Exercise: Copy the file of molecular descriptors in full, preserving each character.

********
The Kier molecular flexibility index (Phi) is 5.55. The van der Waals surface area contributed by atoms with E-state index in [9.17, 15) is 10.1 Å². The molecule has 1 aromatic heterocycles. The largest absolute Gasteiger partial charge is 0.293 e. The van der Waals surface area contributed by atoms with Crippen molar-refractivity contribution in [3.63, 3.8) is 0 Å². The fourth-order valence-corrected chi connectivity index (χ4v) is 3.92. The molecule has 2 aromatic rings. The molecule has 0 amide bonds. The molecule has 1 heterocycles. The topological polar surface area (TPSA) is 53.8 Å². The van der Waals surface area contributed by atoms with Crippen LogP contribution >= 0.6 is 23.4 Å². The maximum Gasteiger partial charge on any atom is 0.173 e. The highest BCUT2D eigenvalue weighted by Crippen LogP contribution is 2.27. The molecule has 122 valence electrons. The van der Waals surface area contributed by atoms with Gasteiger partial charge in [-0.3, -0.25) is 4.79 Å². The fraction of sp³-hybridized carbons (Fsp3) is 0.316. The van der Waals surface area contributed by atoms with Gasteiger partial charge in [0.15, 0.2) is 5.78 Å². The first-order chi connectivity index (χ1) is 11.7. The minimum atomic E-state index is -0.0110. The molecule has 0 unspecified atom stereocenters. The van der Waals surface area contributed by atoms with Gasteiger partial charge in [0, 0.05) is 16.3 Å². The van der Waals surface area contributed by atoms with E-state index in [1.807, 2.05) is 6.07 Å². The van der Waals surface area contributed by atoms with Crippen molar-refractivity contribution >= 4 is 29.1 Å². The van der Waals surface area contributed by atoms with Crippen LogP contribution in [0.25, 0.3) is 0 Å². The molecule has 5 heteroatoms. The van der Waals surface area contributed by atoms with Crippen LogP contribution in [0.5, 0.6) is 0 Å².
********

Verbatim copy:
The Kier molecular flexibility index (Phi) is 5.55. The van der Waals surface area contributed by atoms with E-state index in [9.17, 15) is 10.1 Å². The molecule has 1 aromatic heterocycles. The largest absolute Gasteiger partial charge is 0.293 e. The van der Waals surface area contributed by atoms with Crippen molar-refractivity contribution in [3.63, 3.8) is 0 Å². The fourth-order valence-corrected chi connectivity index (χ4v) is 3.92. The molecule has 2 aromatic rings. The molecule has 0 amide bonds. The molecule has 1 heterocycles. The topological polar surface area (TPSA) is 53.8 Å². The van der Waals surface area contributed by atoms with Crippen LogP contribution >= 0.6 is 23.4 Å². The maximum Gasteiger partial charge on any atom is 0.173 e. The highest BCUT2D eigenvalue weighted by Crippen LogP contribution is 2.27. The molecule has 122 valence electrons. The van der Waals surface area contributed by atoms with Gasteiger partial charge in [-0.3, -0.25) is 4.79 Å². The fraction of sp³-hybridized carbons (Fsp3) is 0.316. The van der Waals surface area contributed by atoms with Gasteiger partial charge in [0.15, 0.2) is 5.78 Å². The first-order chi connectivity index (χ1) is 11.7. The minimum atomic E-state index is -0.0110. The molecule has 0 unspecified atom stereocenters. The van der Waals surface area contributed by atoms with Gasteiger partial charge in [0, 0.05) is 16.3 Å². The van der Waals surface area contributed by atoms with E-state index in [1.807, 2.05) is 6.07 Å². The van der Waals surface area contributed by atoms with Crippen molar-refractivity contribution >= 4 is 29.1 Å². The van der Waals surface area contributed by atoms with Crippen LogP contribution in [0.25, 0.3) is 0 Å². The molecule has 5 heteroatoms. The van der Waals surface area contributed by atoms with Crippen LogP contribution in [0.5, 0.6) is 0 Å².